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Nature and frequency of medication errors in a geriatric ward: an Indonesian experience

Authors Ernawati D, Lee YP, Hughes J

Received 31 January 2014

Accepted for publication 26 March 2014

Published 3 June 2014 Volume 2014:10 Pages 413—421


Checked for plagiarism Yes

Review by Single-blind

Peer reviewer comments 6

Video abstract presented by Desak Ernawati.

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Desak Ketut Ernawati,1,2 Ya Ping Lee,2 Jeffery David Hughes2

1Faculty of Medicine, Udayana University, Denpasar, Bali, Indonesia; 2School of Pharmacy and Curtin Health Innovation and Research Institute, Curtin University, Perth, WA, Australia

Purpose: To determine the nature and frequency of medication errors during medication delivery processes in a public teaching hospital geriatric ward in Bali, Indonesia.
Methods: A 20-week prospective study on medication errors occurring during the medication delivery process was conducted in a geriatric ward in a public teaching hospital in Bali, Indonesia. Participants selected were inpatients aged more than 60 years. Patients were excluded if they had a malignancy, were undergoing surgery, or receiving chemotherapy treatment. The occurrence of medication errors in prescribing, transcribing, dispensing, and administration were detected by the investigator providing in-hospital clinical pharmacy services.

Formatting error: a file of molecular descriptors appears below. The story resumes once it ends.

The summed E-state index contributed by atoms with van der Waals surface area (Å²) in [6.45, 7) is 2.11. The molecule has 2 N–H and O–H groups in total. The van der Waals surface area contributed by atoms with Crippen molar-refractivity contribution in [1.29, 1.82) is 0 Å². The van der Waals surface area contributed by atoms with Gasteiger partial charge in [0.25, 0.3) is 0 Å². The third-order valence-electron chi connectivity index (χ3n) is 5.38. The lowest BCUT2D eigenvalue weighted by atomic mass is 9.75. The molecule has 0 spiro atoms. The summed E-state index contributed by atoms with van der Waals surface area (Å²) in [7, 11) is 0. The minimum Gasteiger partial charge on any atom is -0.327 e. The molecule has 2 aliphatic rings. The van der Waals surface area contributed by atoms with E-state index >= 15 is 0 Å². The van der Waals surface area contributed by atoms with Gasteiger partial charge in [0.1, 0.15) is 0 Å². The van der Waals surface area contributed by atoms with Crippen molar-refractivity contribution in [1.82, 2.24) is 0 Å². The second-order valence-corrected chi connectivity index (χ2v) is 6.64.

Results: Seven hundred and seventy drug orders and 7,662 drug doses were reviewed as part of the study. There were 1,563 medication errors detected among the 7,662 drug doses reviewed, representing an error rate of 20.4%. Administration errors were the most frequent medication errors identified (59%), followed by transcription errors (15%), dispensing errors (14%), and prescribing errors (7%). Errors in documentation were the most common form of administration errors. Of these errors, 2.4% were classified as potentially serious and 10.3% as potentially significant.
Conclusion: Medication errors occurred in every stage of the medication delivery process, with administration errors being the most frequent. The majority of errors identified in the administration stage were related to documentation. Provision of in-hospital clinical pharmacy services could potentially play a significant role in detecting and preventing medication errors.

Keywords: geriatric, medication errors, inpatients, medication delivery process, Indonesian hospital

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